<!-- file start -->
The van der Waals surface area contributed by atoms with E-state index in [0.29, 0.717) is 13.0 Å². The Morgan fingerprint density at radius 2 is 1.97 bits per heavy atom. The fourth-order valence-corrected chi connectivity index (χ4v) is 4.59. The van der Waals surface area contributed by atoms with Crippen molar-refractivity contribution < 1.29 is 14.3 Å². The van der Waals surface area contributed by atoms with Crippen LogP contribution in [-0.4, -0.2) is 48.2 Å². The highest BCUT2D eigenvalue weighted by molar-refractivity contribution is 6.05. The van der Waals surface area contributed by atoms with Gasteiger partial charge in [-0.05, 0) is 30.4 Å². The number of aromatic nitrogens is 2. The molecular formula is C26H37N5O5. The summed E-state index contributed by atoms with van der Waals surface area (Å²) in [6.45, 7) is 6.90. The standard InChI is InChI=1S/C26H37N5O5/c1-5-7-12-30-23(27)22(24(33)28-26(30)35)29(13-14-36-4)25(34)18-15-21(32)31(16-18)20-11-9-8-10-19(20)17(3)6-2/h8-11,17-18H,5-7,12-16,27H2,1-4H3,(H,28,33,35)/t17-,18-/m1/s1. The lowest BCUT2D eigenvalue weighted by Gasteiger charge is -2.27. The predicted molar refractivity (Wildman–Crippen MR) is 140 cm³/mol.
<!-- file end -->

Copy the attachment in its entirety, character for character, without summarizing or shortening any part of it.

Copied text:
The van der Waals surface area contributed by atoms with E-state index in [0.29, 0.717) is 13.0 Å². The Morgan fingerprint density at radius 2 is 1.97 bits per heavy atom. The fourth-order valence-corrected chi connectivity index (χ4v) is 4.59. The van der Waals surface area contributed by atoms with Crippen molar-refractivity contribution < 1.29 is 14.3 Å². The van der Waals surface area contributed by atoms with Crippen LogP contribution in [-0.4, -0.2) is 48.2 Å². The highest BCUT2D eigenvalue weighted by molar-refractivity contribution is 6.05. The van der Waals surface area contributed by atoms with Gasteiger partial charge in [-0.05, 0) is 30.4 Å². The number of aromatic nitrogens is 2. The molecular formula is C26H37N5O5. The summed E-state index contributed by atoms with van der Waals surface area (Å²) in [6.45, 7) is 6.90. The standard InChI is InChI=1S/C26H37N5O5/c1-5-7-12-30-23(27)22(24(33)28-26(30)35)29(13-14-36-4)25(34)18-15-21(32)31(16-18)20-11-9-8-10-19(20)17(3)6-2/h8-11,17-18H,5-7,12-16,27H2,1-4H3,(H,28,33,35)/t17-,18-/m1/s1. The lowest BCUT2D eigenvalue weighted by Gasteiger charge is -2.27. The predicted molar refractivity (Wildman–Crippen MR) is 140 cm³/mol.